We know that Marissa Mayer understands what it's like to work for an ad-supported business; she helped build possibly the best ad machine the world has ever seen. This isn’t Scott Thompson, who seemed unfamiliar with how banners work, or Carol Bartz, who apparently thought that ad sales executives were optional. Even though Mayer’s a product/Alley/tech person at heart, she’s at least not unfamiliar with the concept of a media business.
That’s why Mayer’s early comments have me somewhat worried. Because the CEO she’s starting to sound like is Jerry Yang. Not the brilliant Jerry Yang who helped found the company in the 1990s, but the accidental CEO Yang of a few years ago, who after an exhaustive deliberation during his first 100 days back on the job, revealed to the world that Yahoo was indeed a portal.
Mayer told The New York Times on Monday that Yahoo isn’t concerned with answering the never-ending "Is-Yahoo-a-media-or-tech-company" question. It’s not the right question. The most important thing is to "give the end user something valuable and delightful that makes them want to come to Yahoo every day.”
Uh oh. That’s sounds dangerously Yangish and vague. Ms. Mayer, they already do come every day. My mother-in-law is delighted to check Yahoo Mail every day. All we ever hear about from Yahoo officials is that there are 700 million people just like her.
Yahoo’s products, for all their problems, actually work fine. They’re maybe not beloved, but are certainly habitual.
Huh? Are you really going to start your tenure by making a case that Yahoo’s killing it in search? Does this mean that you want to make that product a priority, break up with Bing and start that Google chase all over again? Isn’t the war over?
To be fair, it’s Mayer’s third day. We need to give her a chance to fill out all her benefits paperwork before she can be judged on her big unwritten manifesto. But it’s slightly troubling that she’s already touting the company spin. "Yahoo has a very healthy search advertising and display advertising business,” she told the Times.
Hmm, when a company is so clearly in turnaround mode, should a new CEO come in and start talking about how great everything is? Rather, shouldn't she start with, “Hey, we’ve got some serious problems, and here’s what I need to address first”? Because with all due respect, Ms. Mayer, Yahoo’s advertising business isn’t something you’d describe as super healthy. More like, it exists, because it does. The biggest thing you need to realize, if you haven’t, is that Yahoo has failed to excite the ad market, for years—and these are exactly the people you need to delight. Big advertisers are buying Yahoo these days … just because. Not because they’ve been particularly excited about what your company has had to offer for quite some time. Being big, as Yahoo's sales chief Wayne Powers often admits, hasn’t been enough. Your predecessor, Ross Levinsohn, seemed to get that. Considering all the damage the Thompson fiasco has caused, Levinsohn and his colleagues (Team Fox Interactive) were on a roll and had advertisers—maybe not excited—but optimistic for the first time in a while.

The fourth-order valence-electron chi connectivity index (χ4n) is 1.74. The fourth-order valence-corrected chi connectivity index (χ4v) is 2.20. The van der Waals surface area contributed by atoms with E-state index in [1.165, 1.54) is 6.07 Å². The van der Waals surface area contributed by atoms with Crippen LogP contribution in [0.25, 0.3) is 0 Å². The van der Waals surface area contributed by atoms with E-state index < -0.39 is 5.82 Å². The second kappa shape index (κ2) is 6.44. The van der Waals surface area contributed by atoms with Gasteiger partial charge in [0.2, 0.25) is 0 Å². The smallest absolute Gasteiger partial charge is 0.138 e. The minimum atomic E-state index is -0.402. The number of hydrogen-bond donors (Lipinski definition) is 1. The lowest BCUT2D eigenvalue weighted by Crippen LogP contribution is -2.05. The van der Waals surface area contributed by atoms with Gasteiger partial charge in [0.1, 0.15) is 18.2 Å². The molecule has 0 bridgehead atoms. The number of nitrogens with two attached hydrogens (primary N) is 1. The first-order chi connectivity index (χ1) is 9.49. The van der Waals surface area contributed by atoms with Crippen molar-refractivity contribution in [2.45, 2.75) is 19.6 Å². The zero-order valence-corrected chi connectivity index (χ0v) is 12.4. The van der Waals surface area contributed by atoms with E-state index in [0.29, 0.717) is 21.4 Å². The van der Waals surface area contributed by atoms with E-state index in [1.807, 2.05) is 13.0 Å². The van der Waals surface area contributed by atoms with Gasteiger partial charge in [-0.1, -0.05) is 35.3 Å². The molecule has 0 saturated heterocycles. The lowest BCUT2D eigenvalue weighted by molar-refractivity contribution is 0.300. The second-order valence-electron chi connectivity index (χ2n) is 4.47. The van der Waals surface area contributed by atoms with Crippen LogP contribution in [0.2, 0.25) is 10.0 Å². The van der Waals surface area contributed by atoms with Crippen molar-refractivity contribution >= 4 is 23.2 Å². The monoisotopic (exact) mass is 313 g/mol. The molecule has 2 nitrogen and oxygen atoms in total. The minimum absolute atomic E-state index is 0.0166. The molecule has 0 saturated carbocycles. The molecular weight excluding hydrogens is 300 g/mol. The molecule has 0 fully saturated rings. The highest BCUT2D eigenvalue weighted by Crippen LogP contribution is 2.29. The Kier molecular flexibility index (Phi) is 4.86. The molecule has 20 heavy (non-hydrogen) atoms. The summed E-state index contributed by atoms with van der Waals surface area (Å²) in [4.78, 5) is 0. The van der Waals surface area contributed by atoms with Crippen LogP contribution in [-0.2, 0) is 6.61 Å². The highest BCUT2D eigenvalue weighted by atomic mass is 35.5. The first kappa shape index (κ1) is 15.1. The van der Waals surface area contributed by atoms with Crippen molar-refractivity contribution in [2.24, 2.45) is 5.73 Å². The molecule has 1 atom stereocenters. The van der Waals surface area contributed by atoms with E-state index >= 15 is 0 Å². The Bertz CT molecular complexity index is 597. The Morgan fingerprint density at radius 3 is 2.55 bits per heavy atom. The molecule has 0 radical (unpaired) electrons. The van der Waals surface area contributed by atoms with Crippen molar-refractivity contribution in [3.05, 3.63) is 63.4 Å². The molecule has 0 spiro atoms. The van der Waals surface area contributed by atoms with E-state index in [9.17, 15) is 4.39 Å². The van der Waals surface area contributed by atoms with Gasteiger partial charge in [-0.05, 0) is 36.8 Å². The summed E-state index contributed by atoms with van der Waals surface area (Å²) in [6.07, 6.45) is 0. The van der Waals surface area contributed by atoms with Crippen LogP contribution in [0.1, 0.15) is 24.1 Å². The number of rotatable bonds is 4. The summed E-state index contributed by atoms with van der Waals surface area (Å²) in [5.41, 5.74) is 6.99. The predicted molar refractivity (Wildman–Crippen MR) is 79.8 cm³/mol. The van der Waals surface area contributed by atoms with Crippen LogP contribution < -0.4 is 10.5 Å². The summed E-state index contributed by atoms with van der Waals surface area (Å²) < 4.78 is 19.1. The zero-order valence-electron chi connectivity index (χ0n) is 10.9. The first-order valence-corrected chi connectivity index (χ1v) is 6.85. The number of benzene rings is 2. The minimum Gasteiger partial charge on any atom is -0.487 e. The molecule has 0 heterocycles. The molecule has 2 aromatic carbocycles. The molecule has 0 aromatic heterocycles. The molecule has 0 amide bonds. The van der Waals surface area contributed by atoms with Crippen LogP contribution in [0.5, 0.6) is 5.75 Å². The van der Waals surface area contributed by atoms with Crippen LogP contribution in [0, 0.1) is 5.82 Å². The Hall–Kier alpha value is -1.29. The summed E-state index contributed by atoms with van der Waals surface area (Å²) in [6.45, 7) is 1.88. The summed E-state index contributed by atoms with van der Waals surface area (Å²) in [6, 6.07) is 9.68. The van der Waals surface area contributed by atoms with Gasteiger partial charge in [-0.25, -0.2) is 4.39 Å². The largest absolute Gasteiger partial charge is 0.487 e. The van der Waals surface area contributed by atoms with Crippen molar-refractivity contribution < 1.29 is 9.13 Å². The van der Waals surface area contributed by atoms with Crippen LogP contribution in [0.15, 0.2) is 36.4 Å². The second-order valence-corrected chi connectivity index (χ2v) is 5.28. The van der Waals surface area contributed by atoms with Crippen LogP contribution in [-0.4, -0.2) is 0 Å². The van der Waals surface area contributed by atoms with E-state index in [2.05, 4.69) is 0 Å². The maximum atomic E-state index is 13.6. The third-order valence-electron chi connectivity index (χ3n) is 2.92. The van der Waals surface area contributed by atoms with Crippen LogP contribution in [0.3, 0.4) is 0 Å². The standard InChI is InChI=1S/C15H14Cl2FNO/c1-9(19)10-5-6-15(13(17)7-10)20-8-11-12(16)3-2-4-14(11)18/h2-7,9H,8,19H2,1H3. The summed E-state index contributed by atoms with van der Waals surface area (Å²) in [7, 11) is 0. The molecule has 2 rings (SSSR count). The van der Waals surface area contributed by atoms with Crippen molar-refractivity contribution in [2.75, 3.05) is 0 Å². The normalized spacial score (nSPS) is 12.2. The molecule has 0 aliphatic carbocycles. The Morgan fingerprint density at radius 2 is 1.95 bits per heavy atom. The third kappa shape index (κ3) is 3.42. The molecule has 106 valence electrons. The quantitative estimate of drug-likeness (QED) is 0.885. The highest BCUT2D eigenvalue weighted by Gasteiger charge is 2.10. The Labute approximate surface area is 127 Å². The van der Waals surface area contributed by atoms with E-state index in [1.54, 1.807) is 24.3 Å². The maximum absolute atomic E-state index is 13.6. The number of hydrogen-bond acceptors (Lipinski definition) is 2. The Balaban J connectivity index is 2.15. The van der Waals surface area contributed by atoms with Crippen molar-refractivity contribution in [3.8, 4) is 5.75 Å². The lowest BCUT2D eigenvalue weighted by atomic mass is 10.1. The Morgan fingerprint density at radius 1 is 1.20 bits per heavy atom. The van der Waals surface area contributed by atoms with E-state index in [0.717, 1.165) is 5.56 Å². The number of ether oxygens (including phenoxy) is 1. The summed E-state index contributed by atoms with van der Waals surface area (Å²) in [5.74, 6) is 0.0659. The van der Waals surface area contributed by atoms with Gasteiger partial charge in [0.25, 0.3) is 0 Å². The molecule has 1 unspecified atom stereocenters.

I’m not sure a few tweaks to Yahoo’s products are going to change any of that thinking. Yahoo needs something transformative, which is a lot easier said than done. Dan Frommer of ReadWriteWeb smartly points out how lagging some of Yahoo’s products have been of late. Yahoo Mail pales to Gmail, "Flickr should have been Instagram!" he wrote.
Why wasn’t it? Probably because it was developed inside Yahoo. It’s been years since Yahoo has been seen as cool or innovative among developers and the Valley engineering crowd. And while I don’t work there, I’d have to imagine that Yahoo, given its sheer size, suffers from the innovation-killing, too-many-products bureaucracy that has bludgeoned Microsoft (see Vanity Fair’s blistering feature this month). Instagram probably could never have been born inside Yahoo. So here’s a suggestion: Try to build the next Instagram, the next Foursquare/Viddy/hipster social app outside of Yahoo. Start a venture capital spinoff that serves as a lab for building new products that aren’t even Yahoo branded. Then call all of your brilliant engineering buddies.
Next, buy something that will get brands back on your side. Foursquare. Vox Media. Funny or Die (it’s even easier for me to tell Yahoo how to spend its billions than it is for me to tell the Knicks to spend $50 million on Jeremy Lin).
Lastly, as you correctly mentioned in the Times, go after mobile and video—hard. I know Yahoo killed its Flipboard wannabe Livestand. So, time to buy Flipboard. And push the hell out of those beautiful tablet Living Ads (if they still exist, I’m not sure).
More important, if you lose Levinsohn (and who can blame the guy for bailing), make sure you hold onto global media head Mickie Rosen and Yahoo video head Erin McPherson tightly, and give them more money.
For all the attention heaped on YouTube’s 100-channel strategy, have you seen Yahoo’s Bachelor spoof Burning Love? The show has attracted talent like Ben Stiller and Jennifer Aniston. It was even reviewed, positively, in The New York Times. Forever, it seems, we’ve been waiting for a Web show to become a mainstream hit (usually, you hear folks in the industry claim that isn’t possible, maybe because their shows aren’t that popular). Burning Love might have come closest. Ms. Mayer, did you notice all the hype and attention surrounding the NewFronts this year? No, billions of TV dollars didn’t shift. But a few more shows like Burning Love, and you’ll see brands start getting really excited about video. Maybe even excited about Yahoo again.